Among the first screeners to be sent out this year was Netflix’s OKJA — a fun E.T-esque fantasy film by Korean auteur Bong-Joon Ho. Having the screener come so early was a fabulous marketing move for Netflix as it got critics talking again about a film that came out early in the summer. Finally, the streaming giant is wielding its powers for good. I mean, arthouse and genre fans liked to have their egos stroked as well in terms of taking the more risky projects seriously. Not to mention, there were screenings set up across the nation in preparation for its release.
It was controversially shown at the Cannes Film Festival back in May, which many film purests (sic) boooed the film seeing Netflix as a constant threat to the theatrical experience. I do feel like it needs to be said that Netflix isn’t against the theatrical experience; they just want to release their projects day and date, which goes completely against the 90-day theatrical window companies such as AMC, Cinemark and Regal won’t budge on just yet.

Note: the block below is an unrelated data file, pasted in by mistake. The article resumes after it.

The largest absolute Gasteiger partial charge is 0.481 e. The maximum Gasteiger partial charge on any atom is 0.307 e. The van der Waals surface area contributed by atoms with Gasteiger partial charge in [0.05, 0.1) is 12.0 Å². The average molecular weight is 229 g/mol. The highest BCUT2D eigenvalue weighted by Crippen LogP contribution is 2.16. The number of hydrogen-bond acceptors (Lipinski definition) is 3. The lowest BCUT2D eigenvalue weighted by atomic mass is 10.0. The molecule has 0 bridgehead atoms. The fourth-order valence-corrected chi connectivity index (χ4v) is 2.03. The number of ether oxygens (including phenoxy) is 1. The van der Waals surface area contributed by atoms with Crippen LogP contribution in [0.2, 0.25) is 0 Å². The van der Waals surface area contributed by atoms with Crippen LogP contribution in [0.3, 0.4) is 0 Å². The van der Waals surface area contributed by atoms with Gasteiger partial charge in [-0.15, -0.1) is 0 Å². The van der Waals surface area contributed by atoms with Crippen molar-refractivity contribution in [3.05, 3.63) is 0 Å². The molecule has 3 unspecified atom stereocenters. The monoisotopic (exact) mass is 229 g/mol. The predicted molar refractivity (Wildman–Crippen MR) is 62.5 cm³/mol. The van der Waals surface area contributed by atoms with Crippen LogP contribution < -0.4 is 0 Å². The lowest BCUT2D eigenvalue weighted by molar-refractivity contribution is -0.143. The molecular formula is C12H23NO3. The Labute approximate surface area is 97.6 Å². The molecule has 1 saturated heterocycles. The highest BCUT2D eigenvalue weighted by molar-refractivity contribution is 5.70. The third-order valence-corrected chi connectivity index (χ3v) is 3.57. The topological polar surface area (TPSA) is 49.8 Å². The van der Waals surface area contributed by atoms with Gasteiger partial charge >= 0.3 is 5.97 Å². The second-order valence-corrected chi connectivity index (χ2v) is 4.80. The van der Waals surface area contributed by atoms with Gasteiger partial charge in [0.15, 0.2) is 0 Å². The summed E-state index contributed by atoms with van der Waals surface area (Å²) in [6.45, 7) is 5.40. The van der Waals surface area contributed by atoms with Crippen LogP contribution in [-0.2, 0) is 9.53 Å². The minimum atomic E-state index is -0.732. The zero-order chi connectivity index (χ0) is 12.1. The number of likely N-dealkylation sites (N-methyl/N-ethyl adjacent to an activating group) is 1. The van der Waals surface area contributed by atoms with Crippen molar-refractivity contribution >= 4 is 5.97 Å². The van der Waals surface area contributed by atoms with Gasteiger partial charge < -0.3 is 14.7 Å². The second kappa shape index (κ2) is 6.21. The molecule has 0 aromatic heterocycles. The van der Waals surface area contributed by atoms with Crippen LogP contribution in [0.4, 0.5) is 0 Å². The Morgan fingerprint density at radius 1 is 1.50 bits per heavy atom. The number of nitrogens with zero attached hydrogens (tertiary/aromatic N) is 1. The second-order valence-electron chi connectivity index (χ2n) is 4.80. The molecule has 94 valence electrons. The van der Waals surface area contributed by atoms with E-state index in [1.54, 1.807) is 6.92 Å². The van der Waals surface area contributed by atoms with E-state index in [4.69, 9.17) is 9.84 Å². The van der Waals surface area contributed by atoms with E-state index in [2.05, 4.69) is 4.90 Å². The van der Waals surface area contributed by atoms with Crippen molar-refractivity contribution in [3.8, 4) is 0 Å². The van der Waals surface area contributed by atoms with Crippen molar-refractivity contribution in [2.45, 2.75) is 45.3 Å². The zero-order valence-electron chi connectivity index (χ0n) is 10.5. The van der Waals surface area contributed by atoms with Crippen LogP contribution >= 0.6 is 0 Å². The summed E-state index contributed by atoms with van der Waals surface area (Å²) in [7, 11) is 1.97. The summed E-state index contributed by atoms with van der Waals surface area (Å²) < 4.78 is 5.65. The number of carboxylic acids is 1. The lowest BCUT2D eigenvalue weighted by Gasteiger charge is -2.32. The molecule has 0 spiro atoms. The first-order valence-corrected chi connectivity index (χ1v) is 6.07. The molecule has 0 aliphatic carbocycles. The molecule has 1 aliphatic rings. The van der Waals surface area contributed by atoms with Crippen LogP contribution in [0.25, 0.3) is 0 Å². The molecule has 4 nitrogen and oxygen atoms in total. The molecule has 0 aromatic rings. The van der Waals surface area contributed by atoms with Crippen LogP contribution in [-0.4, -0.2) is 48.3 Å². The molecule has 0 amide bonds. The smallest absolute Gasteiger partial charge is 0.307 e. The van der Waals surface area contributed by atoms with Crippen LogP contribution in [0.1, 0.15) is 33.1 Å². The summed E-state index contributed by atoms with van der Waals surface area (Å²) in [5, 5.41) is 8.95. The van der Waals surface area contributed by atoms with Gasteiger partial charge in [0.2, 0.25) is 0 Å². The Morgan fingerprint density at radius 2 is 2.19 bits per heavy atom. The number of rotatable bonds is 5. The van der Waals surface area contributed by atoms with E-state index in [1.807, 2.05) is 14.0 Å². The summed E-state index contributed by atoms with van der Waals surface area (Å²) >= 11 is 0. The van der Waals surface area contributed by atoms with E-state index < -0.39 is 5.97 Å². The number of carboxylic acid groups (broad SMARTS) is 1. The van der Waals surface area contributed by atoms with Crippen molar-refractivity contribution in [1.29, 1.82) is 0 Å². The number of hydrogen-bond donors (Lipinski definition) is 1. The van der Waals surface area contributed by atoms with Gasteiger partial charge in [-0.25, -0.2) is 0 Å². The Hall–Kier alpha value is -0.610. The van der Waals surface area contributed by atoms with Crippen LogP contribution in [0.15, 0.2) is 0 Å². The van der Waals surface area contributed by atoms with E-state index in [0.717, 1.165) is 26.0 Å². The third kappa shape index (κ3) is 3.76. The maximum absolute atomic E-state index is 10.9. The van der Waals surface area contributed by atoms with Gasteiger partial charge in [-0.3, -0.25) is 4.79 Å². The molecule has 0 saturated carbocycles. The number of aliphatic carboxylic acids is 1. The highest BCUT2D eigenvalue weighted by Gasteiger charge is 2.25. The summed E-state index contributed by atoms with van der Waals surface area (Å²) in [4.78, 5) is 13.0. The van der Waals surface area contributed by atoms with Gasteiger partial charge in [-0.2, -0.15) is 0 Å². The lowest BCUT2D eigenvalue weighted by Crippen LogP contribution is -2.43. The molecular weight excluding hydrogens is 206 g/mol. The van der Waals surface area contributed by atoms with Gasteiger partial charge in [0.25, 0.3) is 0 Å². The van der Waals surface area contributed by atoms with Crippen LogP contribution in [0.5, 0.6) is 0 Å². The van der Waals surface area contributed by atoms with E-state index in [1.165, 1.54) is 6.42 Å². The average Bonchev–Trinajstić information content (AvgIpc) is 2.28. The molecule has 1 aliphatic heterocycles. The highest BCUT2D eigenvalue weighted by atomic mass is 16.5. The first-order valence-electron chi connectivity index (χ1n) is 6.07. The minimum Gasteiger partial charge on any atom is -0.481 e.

Netflix has become a necessary evil. My pretension tells me to write off the company that is essentially the Walmart of movie watching. The streaming service can be a daunting task to navigate as they have probably thousands of titles, and we often find it easier to watch our favorite episodes of THE OFFICE and PARKS AND REC. However, Netflix has the capital to give filmmakers like Ava DuVernay (13TH), Baumbach, Flanagan and Rush the time and money needed to actualize their creative projects.
So, if this is the happy medium we are trying to strive for between another Sandler fart movie and a tale of a woman finding the strength to confront her past, I’m cautiously all for the change.